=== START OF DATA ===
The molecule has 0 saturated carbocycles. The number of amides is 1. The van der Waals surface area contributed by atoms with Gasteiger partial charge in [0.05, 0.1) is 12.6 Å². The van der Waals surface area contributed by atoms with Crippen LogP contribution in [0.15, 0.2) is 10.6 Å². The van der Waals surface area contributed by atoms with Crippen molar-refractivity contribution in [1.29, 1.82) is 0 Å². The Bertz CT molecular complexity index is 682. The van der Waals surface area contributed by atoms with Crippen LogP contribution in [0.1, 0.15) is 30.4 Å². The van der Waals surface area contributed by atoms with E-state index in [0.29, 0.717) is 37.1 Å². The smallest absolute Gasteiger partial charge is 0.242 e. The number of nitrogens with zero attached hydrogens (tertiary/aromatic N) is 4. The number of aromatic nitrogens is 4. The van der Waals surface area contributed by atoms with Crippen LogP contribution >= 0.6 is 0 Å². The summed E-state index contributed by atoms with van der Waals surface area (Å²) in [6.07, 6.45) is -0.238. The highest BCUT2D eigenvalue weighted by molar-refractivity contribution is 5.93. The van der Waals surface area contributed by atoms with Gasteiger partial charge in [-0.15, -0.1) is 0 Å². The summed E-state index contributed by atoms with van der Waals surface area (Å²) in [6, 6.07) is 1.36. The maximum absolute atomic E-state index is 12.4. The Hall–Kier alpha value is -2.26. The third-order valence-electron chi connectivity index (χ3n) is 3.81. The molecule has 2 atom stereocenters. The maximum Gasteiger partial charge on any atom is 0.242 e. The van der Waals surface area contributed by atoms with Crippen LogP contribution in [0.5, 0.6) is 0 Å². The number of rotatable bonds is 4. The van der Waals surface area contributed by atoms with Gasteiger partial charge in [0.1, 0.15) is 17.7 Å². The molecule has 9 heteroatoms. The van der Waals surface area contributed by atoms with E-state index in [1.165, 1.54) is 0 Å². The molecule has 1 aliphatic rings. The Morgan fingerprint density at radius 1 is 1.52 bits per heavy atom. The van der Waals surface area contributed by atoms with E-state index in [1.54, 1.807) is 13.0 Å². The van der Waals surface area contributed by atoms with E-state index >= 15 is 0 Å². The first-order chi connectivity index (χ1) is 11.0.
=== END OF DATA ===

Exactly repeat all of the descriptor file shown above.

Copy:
The molecule has 0 saturated carbocycles. The number of amides is 1. The van der Waals surface area contributed by atoms with Gasteiger partial charge in [0.05, 0.1) is 12.6 Å². The van der Waals surface area contributed by atoms with Crippen LogP contribution in [0.15, 0.2) is 10.6 Å². The van der Waals surface area contributed by atoms with Crippen molar-refractivity contribution in [1.29, 1.82) is 0 Å². The Bertz CT molecular complexity index is 682. The van der Waals surface area contributed by atoms with Crippen LogP contribution in [0.1, 0.15) is 30.4 Å². The van der Waals surface area contributed by atoms with E-state index in [0.29, 0.717) is 37.1 Å². The smallest absolute Gasteiger partial charge is 0.242 e. The number of nitrogens with zero attached hydrogens (tertiary/aromatic N) is 4. The number of aromatic nitrogens is 4. The van der Waals surface area contributed by atoms with Crippen LogP contribution >= 0.6 is 0 Å². The summed E-state index contributed by atoms with van der Waals surface area (Å²) in [6.07, 6.45) is -0.238. The highest BCUT2D eigenvalue weighted by molar-refractivity contribution is 5.93. The van der Waals surface area contributed by atoms with Gasteiger partial charge in [-0.15, -0.1) is 0 Å². The summed E-state index contributed by atoms with van der Waals surface area (Å²) in [6, 6.07) is 1.36. The maximum absolute atomic E-state index is 12.4. The Hall–Kier alpha value is -2.26. The third-order valence-electron chi connectivity index (χ3n) is 3.81. The molecule has 2 atom stereocenters. The maximum Gasteiger partial charge on any atom is 0.242 e. The van der Waals surface area contributed by atoms with Crippen LogP contribution in [0.5, 0.6) is 0 Å². The number of rotatable bonds is 4. The van der Waals surface area contributed by atoms with Gasteiger partial charge in [0.1, 0.15) is 17.7 Å². The molecule has 9 heteroatoms. The van der Waals surface area contributed by atoms with E-state index in [1.165, 1.54) is 0 Å². The molecule has 1 aliphatic rings. The Morgan fingerprint density at radius 1 is 1.52 bits per heavy atom. The van der Waals surface area contributed by atoms with E-state index in [1.54, 1.807) is 13.0 Å². The van der Waals surface area contributed by atoms with E-state index >= 15 is 0 Å². The first-order chi connectivity index (χ1) is 11.0.